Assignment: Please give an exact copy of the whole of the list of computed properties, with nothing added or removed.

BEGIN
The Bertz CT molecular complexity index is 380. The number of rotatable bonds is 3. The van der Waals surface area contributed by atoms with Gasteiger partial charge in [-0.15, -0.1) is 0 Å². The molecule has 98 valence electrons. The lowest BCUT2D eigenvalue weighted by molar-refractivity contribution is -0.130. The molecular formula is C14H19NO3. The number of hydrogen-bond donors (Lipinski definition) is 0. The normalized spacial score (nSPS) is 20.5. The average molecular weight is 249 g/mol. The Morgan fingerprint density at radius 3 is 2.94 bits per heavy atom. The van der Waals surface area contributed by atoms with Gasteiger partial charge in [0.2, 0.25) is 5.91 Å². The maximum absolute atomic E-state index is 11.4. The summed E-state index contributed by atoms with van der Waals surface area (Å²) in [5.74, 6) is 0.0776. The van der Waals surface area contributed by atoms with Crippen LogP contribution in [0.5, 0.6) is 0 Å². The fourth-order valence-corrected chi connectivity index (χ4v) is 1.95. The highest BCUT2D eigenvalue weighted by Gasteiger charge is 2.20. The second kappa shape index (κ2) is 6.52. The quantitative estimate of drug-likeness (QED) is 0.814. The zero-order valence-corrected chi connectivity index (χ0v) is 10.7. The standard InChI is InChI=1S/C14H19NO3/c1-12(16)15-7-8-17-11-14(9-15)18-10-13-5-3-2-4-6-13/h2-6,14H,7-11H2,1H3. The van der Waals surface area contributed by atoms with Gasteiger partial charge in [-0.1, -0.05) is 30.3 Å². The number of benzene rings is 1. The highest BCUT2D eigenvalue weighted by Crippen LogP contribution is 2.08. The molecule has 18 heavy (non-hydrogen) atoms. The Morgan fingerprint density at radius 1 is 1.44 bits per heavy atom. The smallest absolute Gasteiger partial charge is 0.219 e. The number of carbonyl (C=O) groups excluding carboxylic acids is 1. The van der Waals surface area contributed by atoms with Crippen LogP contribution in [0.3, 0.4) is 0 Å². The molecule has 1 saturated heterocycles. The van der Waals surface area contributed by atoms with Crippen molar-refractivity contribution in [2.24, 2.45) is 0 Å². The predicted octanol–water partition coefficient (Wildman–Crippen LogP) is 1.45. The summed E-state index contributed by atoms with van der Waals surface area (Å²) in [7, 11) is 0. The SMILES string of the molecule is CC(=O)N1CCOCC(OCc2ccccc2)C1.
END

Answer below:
The Bertz CT molecular complexity index is 380. The number of rotatable bonds is 3. The van der Waals surface area contributed by atoms with Gasteiger partial charge in [-0.15, -0.1) is 0 Å². The molecule has 98 valence electrons. The lowest BCUT2D eigenvalue weighted by molar-refractivity contribution is -0.130. The molecular formula is C14H19NO3. The number of hydrogen-bond donors (Lipinski definition) is 0. The normalized spacial score (nSPS) is 20.5. The average molecular weight is 249 g/mol. The Morgan fingerprint density at radius 3 is 2.94 bits per heavy atom. The van der Waals surface area contributed by atoms with Gasteiger partial charge in [0.2, 0.25) is 5.91 Å². The maximum absolute atomic E-state index is 11.4. The summed E-state index contributed by atoms with van der Waals surface area (Å²) in [5.74, 6) is 0.0776. The van der Waals surface area contributed by atoms with Crippen LogP contribution in [0.5, 0.6) is 0 Å². The fourth-order valence-corrected chi connectivity index (χ4v) is 1.95. The highest BCUT2D eigenvalue weighted by Gasteiger charge is 2.20. The second kappa shape index (κ2) is 6.52. The quantitative estimate of drug-likeness (QED) is 0.814. The zero-order valence-corrected chi connectivity index (χ0v) is 10.7. The standard InChI is InChI=1S/C14H19NO3/c1-12(16)15-7-8-17-11-14(9-15)18-10-13-5-3-2-4-6-13/h2-6,14H,7-11H2,1H3. The van der Waals surface area contributed by atoms with Gasteiger partial charge in [-0.1, -0.05) is 30.3 Å². The number of benzene rings is 1. The highest BCUT2D eigenvalue weighted by Crippen LogP contribution is 2.08. The molecule has 18 heavy (non-hydrogen) atoms. The Morgan fingerprint density at radius 1 is 1.44 bits per heavy atom. The smallest absolute Gasteiger partial charge is 0.219 e. The number of carbonyl (C=O) groups excluding carboxylic acids is 1. The van der Waals surface area contributed by atoms with Crippen LogP contribution in [0.3, 0.4) is 0 Å². The molecule has 1 saturated heterocycles. The van der Waals surface area contributed by atoms with Crippen molar-refractivity contribution in [2.24, 2.45) is 0 Å². The predicted octanol–water partition coefficient (Wildman–Crippen LogP) is 1.45. The summed E-state index contributed by atoms with van der Waals surface area (Å²) in [7, 11) is 0. The SMILES string of the molecule is CC(=O)N1CCOCC(OCc2ccccc2)C1.